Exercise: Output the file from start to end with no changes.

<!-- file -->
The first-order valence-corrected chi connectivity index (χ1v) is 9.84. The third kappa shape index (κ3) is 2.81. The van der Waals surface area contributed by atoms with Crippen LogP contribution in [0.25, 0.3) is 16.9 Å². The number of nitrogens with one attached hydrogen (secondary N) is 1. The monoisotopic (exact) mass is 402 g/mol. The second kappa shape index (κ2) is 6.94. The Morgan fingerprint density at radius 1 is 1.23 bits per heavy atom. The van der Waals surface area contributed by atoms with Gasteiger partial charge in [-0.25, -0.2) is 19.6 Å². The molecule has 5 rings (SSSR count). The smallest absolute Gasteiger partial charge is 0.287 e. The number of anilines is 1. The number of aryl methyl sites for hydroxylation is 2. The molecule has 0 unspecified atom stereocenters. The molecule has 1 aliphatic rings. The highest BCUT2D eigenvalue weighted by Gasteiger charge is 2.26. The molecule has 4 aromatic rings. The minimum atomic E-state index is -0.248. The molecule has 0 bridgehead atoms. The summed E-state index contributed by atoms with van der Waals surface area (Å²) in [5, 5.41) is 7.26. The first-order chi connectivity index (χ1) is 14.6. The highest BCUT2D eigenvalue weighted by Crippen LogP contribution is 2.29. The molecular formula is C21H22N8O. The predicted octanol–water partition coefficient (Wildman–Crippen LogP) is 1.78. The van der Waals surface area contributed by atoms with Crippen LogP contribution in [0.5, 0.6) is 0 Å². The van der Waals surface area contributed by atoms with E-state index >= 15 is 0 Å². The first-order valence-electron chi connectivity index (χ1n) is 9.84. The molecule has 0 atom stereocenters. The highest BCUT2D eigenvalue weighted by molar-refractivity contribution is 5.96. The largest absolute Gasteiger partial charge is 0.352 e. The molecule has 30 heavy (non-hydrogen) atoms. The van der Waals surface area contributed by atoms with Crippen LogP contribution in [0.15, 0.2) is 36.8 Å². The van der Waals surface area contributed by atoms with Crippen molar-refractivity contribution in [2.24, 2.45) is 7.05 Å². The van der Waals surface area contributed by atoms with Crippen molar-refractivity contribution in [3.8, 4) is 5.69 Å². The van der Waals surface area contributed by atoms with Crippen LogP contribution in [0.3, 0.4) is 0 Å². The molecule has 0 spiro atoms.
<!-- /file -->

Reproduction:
The first-order valence-corrected chi connectivity index (χ1v) is 9.84. The third kappa shape index (κ3) is 2.81. The van der Waals surface area contributed by atoms with Crippen LogP contribution in [0.25, 0.3) is 16.9 Å². The number of nitrogens with one attached hydrogen (secondary N) is 1. The monoisotopic (exact) mass is 402 g/mol. The second kappa shape index (κ2) is 6.94. The Morgan fingerprint density at radius 1 is 1.23 bits per heavy atom. The van der Waals surface area contributed by atoms with Gasteiger partial charge in [-0.25, -0.2) is 19.6 Å². The molecule has 5 rings (SSSR count). The smallest absolute Gasteiger partial charge is 0.287 e. The number of anilines is 1. The number of aryl methyl sites for hydroxylation is 2. The molecule has 0 unspecified atom stereocenters. The molecule has 1 aliphatic rings. The highest BCUT2D eigenvalue weighted by Gasteiger charge is 2.26. The molecule has 4 aromatic rings. The minimum atomic E-state index is -0.248. The molecule has 0 bridgehead atoms. The summed E-state index contributed by atoms with van der Waals surface area (Å²) in [5, 5.41) is 7.26. The first-order chi connectivity index (χ1) is 14.6. The highest BCUT2D eigenvalue weighted by Crippen LogP contribution is 2.29. The molecular formula is C21H22N8O. The predicted octanol–water partition coefficient (Wildman–Crippen LogP) is 1.78. The van der Waals surface area contributed by atoms with Crippen LogP contribution in [0.5, 0.6) is 0 Å². The van der Waals surface area contributed by atoms with E-state index >= 15 is 0 Å². The first-order valence-electron chi connectivity index (χ1n) is 9.84. The molecule has 0 atom stereocenters. The highest BCUT2D eigenvalue weighted by molar-refractivity contribution is 5.96. The largest absolute Gasteiger partial charge is 0.352 e. The molecule has 30 heavy (non-hydrogen) atoms. The van der Waals surface area contributed by atoms with Crippen LogP contribution in [0.15, 0.2) is 36.8 Å². The van der Waals surface area contributed by atoms with Crippen molar-refractivity contribution in [2.24, 2.45) is 7.05 Å². The van der Waals surface area contributed by atoms with Crippen molar-refractivity contribution in [3.8, 4) is 5.69 Å². The van der Waals surface area contributed by atoms with Crippen LogP contribution in [0.3, 0.4) is 0 Å². The molecule has 0 spiro atoms.